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Plastic bottle

March 14, 2000

A public radio commentary

If you love art my honeymoon will appall you. My wife and I, both engineers, toured Munich, Vienna, and Prague visiting one art museum and even there we saw only one painting - instead we looked at the art of engineers.

We spent four hours learning how steel is made at the Deutsches Museum -- Munich's incredible technology museum. In Vienna we skipped most of the art to visit the Austrian Museum of Applied Arts to study, with fascination, metal chairs and cigarette boxes. In Prague we examined carefully the colored aluminum lining the subways.

Appalling, no doubt, to any art lover, yet to me the products of engineers have much in common with those of artists. For example, when I take a two liter pop bottle from my fridge, I think of a painting at the Museum of Modern Art called Christina's World, the American masterpiece of a women lying in a field. The graceful contours of the two liter pop bottle echo the graceful lines in this painting Christina's World. The plastic bottle and the painting are the products of two brothers - Nat and Andrew Wyeth - and the influence of their father, a great illustrator.

The father taught Andrew, the painter of Christina's World, to master simple details. One day Andrew was painting and his father walked in and said "You've lost your simplicity." He used his thumb to simplify a shadow and, as Andrew said, "He made it sing" - this simple detail brought the painting to life.

Andrew's brother, Nat, also spend his childhood learning detail and simplicity from their father. Of course the result isn't in museums or galleries, but in your fridge: It's engineers art, it's that two liter plastic pop bottle.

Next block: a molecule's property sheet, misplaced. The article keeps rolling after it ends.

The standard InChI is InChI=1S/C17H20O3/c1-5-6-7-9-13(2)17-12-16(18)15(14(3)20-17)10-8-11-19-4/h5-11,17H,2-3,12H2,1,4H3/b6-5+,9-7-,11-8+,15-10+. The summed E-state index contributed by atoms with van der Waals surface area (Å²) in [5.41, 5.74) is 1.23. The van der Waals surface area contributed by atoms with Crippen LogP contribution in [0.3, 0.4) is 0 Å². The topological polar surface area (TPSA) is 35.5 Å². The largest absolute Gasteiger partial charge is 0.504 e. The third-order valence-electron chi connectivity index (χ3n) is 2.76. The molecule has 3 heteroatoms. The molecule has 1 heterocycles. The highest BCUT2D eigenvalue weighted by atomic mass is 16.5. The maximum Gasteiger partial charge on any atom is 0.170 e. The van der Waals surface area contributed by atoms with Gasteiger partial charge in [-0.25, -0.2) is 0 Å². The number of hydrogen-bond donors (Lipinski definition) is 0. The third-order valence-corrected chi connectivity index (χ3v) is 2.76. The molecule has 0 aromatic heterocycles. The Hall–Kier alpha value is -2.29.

Nat, although he came from a family of painters, became an engineer. Which to Wyeth's father, a painter, was just fine. He said, "An engineer is just as much an artist as a painter."

In the 1960s Nat Wyeth created his masterpiece by asking himself "Why isn't plastic used for beverage bottles?" He went home filled a plastic detergent bottle with soda, and left it in the fridge over night. By morning the container was swollen from the "fizz" leaving the soda. Wyeth thought, "No wonder they don't put carbonated beverages in plastic bottles. They're too weak." Wyeth realized that to make stronger plastic he needed to weave the long strands of molecules - the molecules making up the plastic - into a kind of a net, a tic tac toe pattern. But how to do this on the tiny scale of molecules?

When he mentioned this to a top scientist he was told him "had as much chance as balancing a steel ball on the end of a needle." Wyeth, though, succeed by using the simiplicity he'd learned from his father: Nat used a puff of air to weave the molecules and to create his masterwork. In a mold, shaped like a bottle, Wyeth lowered a tube of molten plastic. He shot air through the plastic to splatter it all over the mold making a tic-tac-toe pattern weaving, on a tiny scale, a net of strong plastic and giving birth to the graceful contours of the plastic soda bottle - contours related to the simple lines his brother's painting Andrew Wyeth's Christina's World.

So now you can be like my wife and me: The next time you feel like going to the Museum of Modern Art, instead, just open your fridge.

Copyright 2000 William S. Hammack Enterprises